Co-occurring depression help in Surrey
At Life Works, we understand that the symptoms that are associated with depression can be debilitating and often prevent many people from seeking the help that they need. Our Life Works specialists possess unrivalled clinical experience in the treatment of depression, when this co-occurs alongside a primary addiction or eating disorder diagnosis.
Our bespoke depression treatment plans ensure that each and every one of our clients benefit from a personalised treatment journey, in order to guarantee the best possible outcomes for them as individuals.
I think I need help for co-occurring depression. How can Life Works help me?
At Life Works, we know that seeking help and support for your mental health challenges can be daunting, but it is important to recognise that this is the most crucial step that you can take to address your problems and start your journey towards long-lasting recovery.
Our dedicated team are committed to ensuring that your treatment journey is bespoke and suited to your individual needs. During your initial assessment, our experts will be able to gather comprehensive information on your unique condition, symptoms and medical history, in order to formulate a tailored treatment plan.
Depression is a serious mental health condition that is characterised by profound and overwhelming feelings of sadness. When this condition co-occurs alongside an addiction or eating disorder, it can cause multiple issues which can ultimately have a hugely detrimental effect on an individual’s physical and psychological wellbeing. It is important to recognise that it is normal for everyone to feel sad and upset on occasions, but there are some individuals who experience such crushing low moods that their ability to function is compromised.
This page was reviewed by Steve Clarke, Therapist, (MSc, NCFED) in 2019 and is scheduled to be reviewed again in 2021.
What are the signs and symptoms of depression?
The signs and symptoms of depression can vary from person to person and also according to the type and severity of the depression that you are struggling with alongside your addiction or eating disorder. Depression symptoms can be categorised into psychological, physical and social symptoms, with some of the most common symptoms of depression including:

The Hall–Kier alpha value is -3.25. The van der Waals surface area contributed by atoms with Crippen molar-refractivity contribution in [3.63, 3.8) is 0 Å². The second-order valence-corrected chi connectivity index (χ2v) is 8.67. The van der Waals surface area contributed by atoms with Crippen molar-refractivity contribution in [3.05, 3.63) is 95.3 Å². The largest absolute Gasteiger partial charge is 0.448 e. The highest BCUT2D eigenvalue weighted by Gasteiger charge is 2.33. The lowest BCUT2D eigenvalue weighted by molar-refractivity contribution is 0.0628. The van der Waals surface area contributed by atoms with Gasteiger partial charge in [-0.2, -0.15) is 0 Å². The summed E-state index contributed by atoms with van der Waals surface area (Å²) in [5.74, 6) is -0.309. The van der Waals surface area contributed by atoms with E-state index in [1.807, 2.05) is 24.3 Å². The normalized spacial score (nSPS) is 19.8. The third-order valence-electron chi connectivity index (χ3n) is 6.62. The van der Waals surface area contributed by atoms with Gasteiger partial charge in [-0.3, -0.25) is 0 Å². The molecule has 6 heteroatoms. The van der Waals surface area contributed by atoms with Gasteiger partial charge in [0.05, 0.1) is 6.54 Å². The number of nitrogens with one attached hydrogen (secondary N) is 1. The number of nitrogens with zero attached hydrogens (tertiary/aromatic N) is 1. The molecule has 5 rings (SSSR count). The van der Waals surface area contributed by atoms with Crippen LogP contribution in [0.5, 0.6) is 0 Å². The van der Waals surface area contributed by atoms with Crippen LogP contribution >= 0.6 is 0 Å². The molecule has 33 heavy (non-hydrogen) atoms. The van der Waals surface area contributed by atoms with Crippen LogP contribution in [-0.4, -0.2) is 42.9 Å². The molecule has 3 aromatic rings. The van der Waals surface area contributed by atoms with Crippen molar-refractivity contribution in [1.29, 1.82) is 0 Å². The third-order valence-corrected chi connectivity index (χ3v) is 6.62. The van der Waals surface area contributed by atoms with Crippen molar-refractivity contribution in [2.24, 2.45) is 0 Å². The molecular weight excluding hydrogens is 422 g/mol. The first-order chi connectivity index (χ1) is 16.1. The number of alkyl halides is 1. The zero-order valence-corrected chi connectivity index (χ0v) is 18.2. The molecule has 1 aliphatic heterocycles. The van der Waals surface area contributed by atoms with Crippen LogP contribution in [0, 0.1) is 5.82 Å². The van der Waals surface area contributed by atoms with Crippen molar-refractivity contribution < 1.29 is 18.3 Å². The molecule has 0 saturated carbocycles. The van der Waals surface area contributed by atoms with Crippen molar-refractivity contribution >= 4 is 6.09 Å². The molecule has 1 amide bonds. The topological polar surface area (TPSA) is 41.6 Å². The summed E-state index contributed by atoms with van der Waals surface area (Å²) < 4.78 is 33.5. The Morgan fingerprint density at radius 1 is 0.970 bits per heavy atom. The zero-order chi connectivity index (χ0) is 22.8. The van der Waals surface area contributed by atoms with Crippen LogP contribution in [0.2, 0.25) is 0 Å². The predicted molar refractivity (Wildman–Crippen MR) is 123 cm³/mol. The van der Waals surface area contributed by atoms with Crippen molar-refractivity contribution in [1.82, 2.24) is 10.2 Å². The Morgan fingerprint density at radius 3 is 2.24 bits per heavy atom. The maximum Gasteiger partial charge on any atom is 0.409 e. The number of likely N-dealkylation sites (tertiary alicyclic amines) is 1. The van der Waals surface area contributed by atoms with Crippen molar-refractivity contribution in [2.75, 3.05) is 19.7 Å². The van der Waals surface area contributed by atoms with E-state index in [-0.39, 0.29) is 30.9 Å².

Psychological symptoms of depression:
- Intense feelings of sadness and hopelessness
- Feelings of worthlessness
- Feelings of guilt
- Suicidal thoughts
- Lack of interest in physical appearance or personal hygiene
- Inability to concentrate
- Poor judgement
- Flat affect (reduced emotional reactivity)
- Drugs and alcohol abuse
Physical symptoms of depression:
- Diminished or increased appetite resulting in weight fluctuations
- Low energy/excessive fatigue
- Psychomotor agitation (being restless or unable to sit still)
- Psychomotor retardation (slowing of movements)
- Sleep disturbances
- Unexplained aches and pains
- Unexplained digestive problems
- Sexual problems
Social symptoms of depression:
- Decline in work performance
- Frequent absences from work
- Social withdrawal and isolation
- Lack of interest in activities that you once enjoyed
- Relationship breakdowns
- Inability to manage day-to-day tasks
Treatment for co-occurring depression at Life Works
All of the treatment that we offer at Life Works in Woking is holistic in nature. This means that we do not only seek to address the obvious manifestations and symptoms of your mental health difficulties, but also work to establish an understanding of the causes and triggers for your problems. This allows for the development of life-long coping skills, enabling long-term recovery. Treatment for co-occurring depression at Life Works takes place as part of your addiction or eating disorder treatment programme and can consist of:
- Group therapy for depression - group therapy has been found to be highly effective in the treatment of depression when this occurs alongside a diagnosed addiction or eating disorder. This form of therapy takes place in a group setting with other Life Works clients who are on a similar recovery journey to you. Discussing your problems in a group enables you to share your experiences with other people, receive feedback on your progress and offer mutual support in a highly compassionate environment
- 1:1 therapy for depression - 1:1 therapy is used in addition to group therapy in the treatment of depression and allows for in-depth exploration of the underlying causes and symptoms of your depression with one of our specialists. This allows for a highly personalised approach to tackling your unique condition
- Cognitive behavioural therapy (CBT) for depression - CBT is a widely used treatment method for a range of mental health conditions, including depression. CBT, a form of psychotherapy, encourages you to identify and address dysfunctional thinking that may be leading to your crushing feelings of sadness, before equipping you with ways of challenging these irrational thought patterns in order to view your life in a healthier, more positive way
- Medication for depression - medication is often used alongside CBT in order to complement this psychotherapeutic element of treatment. Selective serotonin reuptake inhibitors (SSRIs), a type of antidepressant medication, have been found to be useful in treating depression and can serve as an additional buffer against depression when used in combination with talking therapies. Your suitability to take antidepressant medication will be thoroughly assessed and considered in conjunction with your addiction or eating disorder diagnosis
This page was reviewed by Steve Clarke, Therapist, (MSc, NCFED) in 2019.
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